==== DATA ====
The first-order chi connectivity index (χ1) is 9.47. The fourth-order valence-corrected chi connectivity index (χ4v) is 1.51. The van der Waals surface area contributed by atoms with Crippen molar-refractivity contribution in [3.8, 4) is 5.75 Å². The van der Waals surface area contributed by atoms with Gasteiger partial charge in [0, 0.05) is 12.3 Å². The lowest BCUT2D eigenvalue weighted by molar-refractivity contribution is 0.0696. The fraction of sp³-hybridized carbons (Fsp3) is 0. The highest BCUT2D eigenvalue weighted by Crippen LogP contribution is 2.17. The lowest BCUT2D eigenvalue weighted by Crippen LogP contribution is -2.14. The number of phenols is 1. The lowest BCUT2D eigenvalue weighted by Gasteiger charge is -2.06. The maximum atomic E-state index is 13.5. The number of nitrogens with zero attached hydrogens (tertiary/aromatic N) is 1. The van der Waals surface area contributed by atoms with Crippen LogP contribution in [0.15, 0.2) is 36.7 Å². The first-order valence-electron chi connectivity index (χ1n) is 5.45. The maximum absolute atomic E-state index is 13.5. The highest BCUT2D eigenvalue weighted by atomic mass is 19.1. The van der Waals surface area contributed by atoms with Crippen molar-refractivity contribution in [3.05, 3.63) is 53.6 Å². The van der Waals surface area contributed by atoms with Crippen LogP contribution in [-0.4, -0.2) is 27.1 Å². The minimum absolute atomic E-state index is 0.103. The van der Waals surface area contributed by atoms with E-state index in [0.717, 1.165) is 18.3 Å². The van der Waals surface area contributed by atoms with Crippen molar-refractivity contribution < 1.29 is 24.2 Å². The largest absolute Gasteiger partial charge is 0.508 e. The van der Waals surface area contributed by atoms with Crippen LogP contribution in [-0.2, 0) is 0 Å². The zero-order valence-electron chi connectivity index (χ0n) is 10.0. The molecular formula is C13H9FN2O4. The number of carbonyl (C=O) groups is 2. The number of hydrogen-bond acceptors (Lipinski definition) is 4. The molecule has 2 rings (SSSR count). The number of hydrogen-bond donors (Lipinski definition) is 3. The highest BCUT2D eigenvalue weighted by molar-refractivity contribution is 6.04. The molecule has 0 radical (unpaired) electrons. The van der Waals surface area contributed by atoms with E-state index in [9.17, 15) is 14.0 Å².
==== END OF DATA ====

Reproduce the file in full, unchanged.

The first-order chi connectivity index (χ1) is 9.47. The fourth-order valence-corrected chi connectivity index (χ4v) is 1.51. The van der Waals surface area contributed by atoms with Crippen molar-refractivity contribution in [3.8, 4) is 5.75 Å². The van der Waals surface area contributed by atoms with Gasteiger partial charge in [0, 0.05) is 12.3 Å². The lowest BCUT2D eigenvalue weighted by molar-refractivity contribution is 0.0696. The fraction of sp³-hybridized carbons (Fsp3) is 0. The highest BCUT2D eigenvalue weighted by Crippen LogP contribution is 2.17. The lowest BCUT2D eigenvalue weighted by Crippen LogP contribution is -2.14. The number of phenols is 1. The lowest BCUT2D eigenvalue weighted by Gasteiger charge is -2.06. The maximum atomic E-state index is 13.5. The number of nitrogens with zero attached hydrogens (tertiary/aromatic N) is 1. The van der Waals surface area contributed by atoms with Crippen LogP contribution in [0.15, 0.2) is 36.7 Å². The first-order valence-electron chi connectivity index (χ1n) is 5.45. The maximum absolute atomic E-state index is 13.5. The highest BCUT2D eigenvalue weighted by atomic mass is 19.1. The van der Waals surface area contributed by atoms with Crippen molar-refractivity contribution in [3.05, 3.63) is 53.6 Å². The van der Waals surface area contributed by atoms with Crippen LogP contribution in [-0.4, -0.2) is 27.1 Å². The minimum absolute atomic E-state index is 0.103. The van der Waals surface area contributed by atoms with E-state index in [0.717, 1.165) is 18.3 Å². The van der Waals surface area contributed by atoms with Crippen molar-refractivity contribution < 1.29 is 24.2 Å². The largest absolute Gasteiger partial charge is 0.508 e. The van der Waals surface area contributed by atoms with Crippen LogP contribution in [-0.2, 0) is 0 Å². The zero-order valence-electron chi connectivity index (χ0n) is 10.0. The molecular formula is C13H9FN2O4. The number of carbonyl (C=O) groups is 2. The number of hydrogen-bond acceptors (Lipinski definition) is 4. The molecule has 2 rings (SSSR count). The number of hydrogen-bond donors (Lipinski definition) is 3. The highest BCUT2D eigenvalue weighted by molar-refractivity contribution is 6.04. The molecule has 0 radical (unpaired) electrons. The van der Waals surface area contributed by atoms with E-state index in [9.17, 15) is 14.0 Å².